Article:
For years, Monsanto also conducted research indicating that toxic levels of Roundup’s glyphosate were much lower than suggested. While Monsanto argued that the chemical did not bio-accumulate, it in fact did. They covered over the report’s findings that “After only 24 hours, the toxic chemical was found in the lungs and all body fluids: lymph, blood, urine, and cerebral spinal fluid. Glyphosate also accumulated in the bone by 30 ppm and in the bone marrow by 4 ppm.”
|Mexican Political Street Art|
Monsanto avoided including the injurious interaction between the main chemical in Roundup and pancreas of its mammalian subjects. After review of the research collected, two researchers from MIT believe this oversight was intentional.
In the Monsanto Sustainability Report, CEO Hugh Grant reminds his shareholders, “Our mission is simple: Provide tools for farmers to help nourish the growing global population and help preserve the Earth for people, plants, wildlife and communities.”
In France, meanwhile, studies of rats and mice fed a Monsanto GM maize diet for an additional month, four months, just one month beyond the research distributed by Monsanto on the safety of their modified corn were disconcerting. Gilles-Eric Seralini and his French team looked beyond Monsanto’s 3-month studies and “observed profuse cancer and tumor development developed after the 4th month of the study.” Monsanto disregards these studies as inconclusive.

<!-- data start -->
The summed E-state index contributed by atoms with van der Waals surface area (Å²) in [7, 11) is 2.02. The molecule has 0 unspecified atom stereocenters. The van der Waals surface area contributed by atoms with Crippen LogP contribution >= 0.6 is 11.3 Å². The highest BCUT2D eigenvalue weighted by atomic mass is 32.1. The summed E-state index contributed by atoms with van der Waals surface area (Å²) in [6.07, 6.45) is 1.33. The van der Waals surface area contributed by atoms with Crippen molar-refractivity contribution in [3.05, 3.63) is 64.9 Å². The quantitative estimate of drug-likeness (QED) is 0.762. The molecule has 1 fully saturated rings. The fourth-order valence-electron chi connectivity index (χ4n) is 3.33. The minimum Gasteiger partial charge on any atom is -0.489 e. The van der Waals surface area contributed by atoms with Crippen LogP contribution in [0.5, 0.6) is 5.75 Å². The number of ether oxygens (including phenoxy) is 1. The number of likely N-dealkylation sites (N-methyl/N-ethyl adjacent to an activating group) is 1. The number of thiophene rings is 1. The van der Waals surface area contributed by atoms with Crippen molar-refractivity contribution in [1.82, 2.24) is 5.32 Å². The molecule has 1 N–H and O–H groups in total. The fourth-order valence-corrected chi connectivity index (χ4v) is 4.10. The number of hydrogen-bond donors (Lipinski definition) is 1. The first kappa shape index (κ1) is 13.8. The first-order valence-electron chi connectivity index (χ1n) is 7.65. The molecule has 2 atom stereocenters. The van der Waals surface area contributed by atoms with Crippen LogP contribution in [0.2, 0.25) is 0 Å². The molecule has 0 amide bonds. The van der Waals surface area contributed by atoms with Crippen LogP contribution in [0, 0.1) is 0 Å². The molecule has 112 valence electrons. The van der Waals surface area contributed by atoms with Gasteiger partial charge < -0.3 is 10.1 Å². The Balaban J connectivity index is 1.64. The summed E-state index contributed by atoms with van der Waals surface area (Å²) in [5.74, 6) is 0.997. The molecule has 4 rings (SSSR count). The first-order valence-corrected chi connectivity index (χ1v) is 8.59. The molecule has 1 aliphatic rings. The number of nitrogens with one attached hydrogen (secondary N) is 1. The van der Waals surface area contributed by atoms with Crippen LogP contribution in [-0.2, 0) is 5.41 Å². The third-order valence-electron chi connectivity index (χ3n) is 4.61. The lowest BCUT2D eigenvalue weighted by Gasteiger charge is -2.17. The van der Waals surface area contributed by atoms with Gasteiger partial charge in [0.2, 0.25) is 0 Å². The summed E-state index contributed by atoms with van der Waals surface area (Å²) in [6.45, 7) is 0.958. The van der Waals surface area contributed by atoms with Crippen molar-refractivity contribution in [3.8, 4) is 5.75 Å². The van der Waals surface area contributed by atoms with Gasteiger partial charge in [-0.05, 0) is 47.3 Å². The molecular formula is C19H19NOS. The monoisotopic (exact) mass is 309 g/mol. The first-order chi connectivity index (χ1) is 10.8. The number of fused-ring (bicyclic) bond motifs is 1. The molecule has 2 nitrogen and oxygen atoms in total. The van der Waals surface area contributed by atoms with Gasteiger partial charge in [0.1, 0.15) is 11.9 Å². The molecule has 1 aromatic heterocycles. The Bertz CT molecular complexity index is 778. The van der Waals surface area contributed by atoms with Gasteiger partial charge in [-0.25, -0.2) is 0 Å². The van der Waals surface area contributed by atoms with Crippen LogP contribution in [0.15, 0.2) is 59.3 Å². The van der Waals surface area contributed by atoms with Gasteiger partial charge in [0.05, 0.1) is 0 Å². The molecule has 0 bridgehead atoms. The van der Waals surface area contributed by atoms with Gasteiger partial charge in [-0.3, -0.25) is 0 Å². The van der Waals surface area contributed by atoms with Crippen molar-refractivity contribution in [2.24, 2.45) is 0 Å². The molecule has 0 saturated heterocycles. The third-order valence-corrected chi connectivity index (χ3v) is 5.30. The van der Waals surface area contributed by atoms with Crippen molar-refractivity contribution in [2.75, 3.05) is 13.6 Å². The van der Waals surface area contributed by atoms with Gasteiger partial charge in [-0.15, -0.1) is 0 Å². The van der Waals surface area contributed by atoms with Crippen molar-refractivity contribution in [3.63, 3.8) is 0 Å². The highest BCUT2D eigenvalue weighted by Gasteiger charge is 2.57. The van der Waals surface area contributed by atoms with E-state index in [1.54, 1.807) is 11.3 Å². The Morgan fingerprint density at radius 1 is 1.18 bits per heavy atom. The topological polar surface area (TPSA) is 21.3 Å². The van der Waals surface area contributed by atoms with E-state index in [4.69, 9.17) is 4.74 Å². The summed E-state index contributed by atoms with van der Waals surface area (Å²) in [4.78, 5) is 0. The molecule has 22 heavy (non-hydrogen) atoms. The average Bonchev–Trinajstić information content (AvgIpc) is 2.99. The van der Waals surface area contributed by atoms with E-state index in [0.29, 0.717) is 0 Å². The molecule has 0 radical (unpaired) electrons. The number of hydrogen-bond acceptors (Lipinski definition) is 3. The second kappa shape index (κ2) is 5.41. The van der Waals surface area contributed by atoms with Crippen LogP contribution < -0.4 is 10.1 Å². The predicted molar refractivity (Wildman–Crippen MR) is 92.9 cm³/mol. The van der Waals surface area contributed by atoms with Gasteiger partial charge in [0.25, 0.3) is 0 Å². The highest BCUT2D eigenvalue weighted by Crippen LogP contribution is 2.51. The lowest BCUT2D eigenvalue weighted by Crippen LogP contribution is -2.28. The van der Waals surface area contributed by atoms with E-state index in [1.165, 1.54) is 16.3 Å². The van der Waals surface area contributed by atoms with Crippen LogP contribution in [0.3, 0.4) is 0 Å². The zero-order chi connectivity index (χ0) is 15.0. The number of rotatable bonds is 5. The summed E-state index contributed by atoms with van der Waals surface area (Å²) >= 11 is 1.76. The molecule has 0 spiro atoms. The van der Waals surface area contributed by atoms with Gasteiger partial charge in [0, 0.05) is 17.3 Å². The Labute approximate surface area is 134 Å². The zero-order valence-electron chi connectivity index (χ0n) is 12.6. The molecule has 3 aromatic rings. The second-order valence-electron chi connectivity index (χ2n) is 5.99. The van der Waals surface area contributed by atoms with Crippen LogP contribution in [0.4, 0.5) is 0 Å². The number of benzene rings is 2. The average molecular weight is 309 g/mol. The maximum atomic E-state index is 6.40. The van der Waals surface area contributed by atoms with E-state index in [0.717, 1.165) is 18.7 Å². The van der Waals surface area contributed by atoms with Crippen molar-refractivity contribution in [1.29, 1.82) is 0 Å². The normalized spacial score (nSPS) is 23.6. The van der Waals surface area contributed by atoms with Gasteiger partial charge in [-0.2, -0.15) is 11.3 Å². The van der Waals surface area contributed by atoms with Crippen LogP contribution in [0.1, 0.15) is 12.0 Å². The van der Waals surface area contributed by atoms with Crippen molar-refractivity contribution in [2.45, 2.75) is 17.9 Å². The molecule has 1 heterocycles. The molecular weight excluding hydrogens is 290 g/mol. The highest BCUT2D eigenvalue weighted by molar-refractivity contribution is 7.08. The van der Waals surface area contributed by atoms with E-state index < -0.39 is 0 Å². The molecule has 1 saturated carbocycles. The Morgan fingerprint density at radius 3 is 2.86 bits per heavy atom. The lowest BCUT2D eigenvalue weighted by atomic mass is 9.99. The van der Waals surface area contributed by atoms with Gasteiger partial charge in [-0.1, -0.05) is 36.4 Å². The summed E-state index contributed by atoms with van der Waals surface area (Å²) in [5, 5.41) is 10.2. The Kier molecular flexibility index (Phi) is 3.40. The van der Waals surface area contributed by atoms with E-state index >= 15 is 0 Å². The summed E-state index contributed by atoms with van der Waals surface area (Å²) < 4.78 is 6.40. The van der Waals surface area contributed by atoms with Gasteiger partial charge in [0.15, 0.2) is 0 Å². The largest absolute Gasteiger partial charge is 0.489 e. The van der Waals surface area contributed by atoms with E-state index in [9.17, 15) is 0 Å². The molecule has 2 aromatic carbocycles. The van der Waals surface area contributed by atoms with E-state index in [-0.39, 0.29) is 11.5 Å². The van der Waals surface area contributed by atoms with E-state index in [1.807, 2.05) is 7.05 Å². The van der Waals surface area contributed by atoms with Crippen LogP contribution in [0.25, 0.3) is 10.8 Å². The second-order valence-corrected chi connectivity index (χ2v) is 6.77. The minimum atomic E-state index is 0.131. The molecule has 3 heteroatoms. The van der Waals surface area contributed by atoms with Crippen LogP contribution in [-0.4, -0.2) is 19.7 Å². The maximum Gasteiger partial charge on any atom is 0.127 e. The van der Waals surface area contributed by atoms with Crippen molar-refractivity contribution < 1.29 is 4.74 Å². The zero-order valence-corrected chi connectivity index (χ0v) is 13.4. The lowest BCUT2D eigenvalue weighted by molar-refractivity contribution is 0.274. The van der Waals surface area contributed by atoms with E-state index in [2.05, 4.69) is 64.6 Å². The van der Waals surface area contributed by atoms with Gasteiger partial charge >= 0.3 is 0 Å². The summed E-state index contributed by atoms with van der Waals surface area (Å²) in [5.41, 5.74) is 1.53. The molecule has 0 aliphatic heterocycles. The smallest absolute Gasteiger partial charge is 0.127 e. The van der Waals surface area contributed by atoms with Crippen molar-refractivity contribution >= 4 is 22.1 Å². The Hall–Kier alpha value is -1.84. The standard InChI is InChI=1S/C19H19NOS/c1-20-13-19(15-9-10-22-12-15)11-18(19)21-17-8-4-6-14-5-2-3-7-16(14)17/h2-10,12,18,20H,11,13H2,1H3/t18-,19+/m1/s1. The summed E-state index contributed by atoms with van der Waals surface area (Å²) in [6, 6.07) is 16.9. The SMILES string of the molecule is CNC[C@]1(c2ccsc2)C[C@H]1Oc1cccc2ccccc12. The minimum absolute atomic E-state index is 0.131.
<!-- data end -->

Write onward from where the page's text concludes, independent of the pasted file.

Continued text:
Europe has always been more cautious of our rush to genetically modify animals, plants, and produce. Much of the millions of pounds of Roundup used in the United States finds its way into our streams and rivers, thus the EPA (with Monsanto’s help and influence?) has developed guidelines for the amount that’s acceptable in our drinking water. The safe level for U.S. water is set at 0.7 ug/L, a level unchanged since 1994 despite the revelations of its actual toxicity. In Europe, the number has always been 0.1 ug/L. (micrograms per liter)
|Monsanto CEO Hugh Grant|
Meanwhile, Monsanto’s CEO also reminds his shareholders and all of us that the company’s authentic ethos can be found in its “longstanding commitment to people, planet, and our company.” Here’s what Hugh Grant promises they’ll do:
Act Ethically and Responsibly.
Advocate for Biodiversity.
Advance Product Stewardship.
Create a Great Work Environment.
Drive Modern Agricultural Innovation.
Engage Communities and Society.
Foster Collaboration and Transparency.
Improve Global Food and Nutrition Security.
Reduce Our Environmental Impact.
And, sadly, this kind of false and despicably twisted pontificating will be further stimulated in a Trump Presidency where funding for the EPA (not one bad character like Rowland) will be cut by nearly a third of its original budget to protect us from poisons like glyphosate.
*Above: My friend Hector Duarte, muralist and activist in Chicago’s Pilsen neighborhood, invited me into his gallery one afternoon to show me a work in progress. Mr. Duarte; originally from Michoacán, Mexico; knows the insidious affects of corporate poisoning on his beloved Monarchs, the bees, and all of our peoples. The work is pictured in the banner. (Thank you TS)